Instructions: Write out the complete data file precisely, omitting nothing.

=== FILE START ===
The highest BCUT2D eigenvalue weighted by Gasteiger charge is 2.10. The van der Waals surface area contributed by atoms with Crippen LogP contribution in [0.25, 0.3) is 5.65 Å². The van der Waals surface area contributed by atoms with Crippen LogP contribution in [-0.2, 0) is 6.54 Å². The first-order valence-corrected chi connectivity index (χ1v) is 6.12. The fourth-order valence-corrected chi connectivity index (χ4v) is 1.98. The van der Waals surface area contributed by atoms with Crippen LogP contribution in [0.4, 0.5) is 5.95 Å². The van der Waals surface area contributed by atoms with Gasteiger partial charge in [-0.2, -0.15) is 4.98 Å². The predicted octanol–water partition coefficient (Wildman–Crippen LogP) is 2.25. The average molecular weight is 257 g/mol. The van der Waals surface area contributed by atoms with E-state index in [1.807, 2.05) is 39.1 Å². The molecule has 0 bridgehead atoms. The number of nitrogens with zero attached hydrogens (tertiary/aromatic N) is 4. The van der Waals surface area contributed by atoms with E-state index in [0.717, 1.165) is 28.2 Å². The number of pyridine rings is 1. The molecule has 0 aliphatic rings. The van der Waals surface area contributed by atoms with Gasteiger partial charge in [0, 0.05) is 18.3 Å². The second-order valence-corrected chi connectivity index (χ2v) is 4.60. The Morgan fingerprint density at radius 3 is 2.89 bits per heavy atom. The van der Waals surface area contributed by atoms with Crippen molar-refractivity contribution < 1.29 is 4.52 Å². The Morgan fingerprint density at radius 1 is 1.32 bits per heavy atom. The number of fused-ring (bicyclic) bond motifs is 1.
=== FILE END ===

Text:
The highest BCUT2D eigenvalue weighted by Gasteiger charge is 2.10. The van der Waals surface area contributed by atoms with Crippen LogP contribution in [0.25, 0.3) is 5.65 Å². The van der Waals surface area contributed by atoms with Crippen LogP contribution in [-0.2, 0) is 6.54 Å². The first-order valence-corrected chi connectivity index (χ1v) is 6.12. The fourth-order valence-corrected chi connectivity index (χ4v) is 1.98. The van der Waals surface area contributed by atoms with Crippen LogP contribution in [0.4, 0.5) is 5.95 Å². The van der Waals surface area contributed by atoms with Gasteiger partial charge in [-0.2, -0.15) is 4.98 Å². The predicted octanol–water partition coefficient (Wildman–Crippen LogP) is 2.25. The average molecular weight is 257 g/mol. The van der Waals surface area contributed by atoms with E-state index in [1.807, 2.05) is 39.1 Å². The molecule has 0 bridgehead atoms. The number of nitrogens with zero attached hydrogens (tertiary/aromatic N) is 4. The van der Waals surface area contributed by atoms with E-state index in [0.717, 1.165) is 28.2 Å². The number of pyridine rings is 1. The molecule has 0 aliphatic rings. The van der Waals surface area contributed by atoms with Gasteiger partial charge in [0, 0.05) is 18.3 Å². The second-order valence-corrected chi connectivity index (χ2v) is 4.60. The Morgan fingerprint density at radius 3 is 2.89 bits per heavy atom. The van der Waals surface area contributed by atoms with Crippen molar-refractivity contribution < 1.29 is 4.52 Å². The Morgan fingerprint density at radius 1 is 1.32 bits per heavy atom. The number of fused-ring (bicyclic) bond motifs is 1.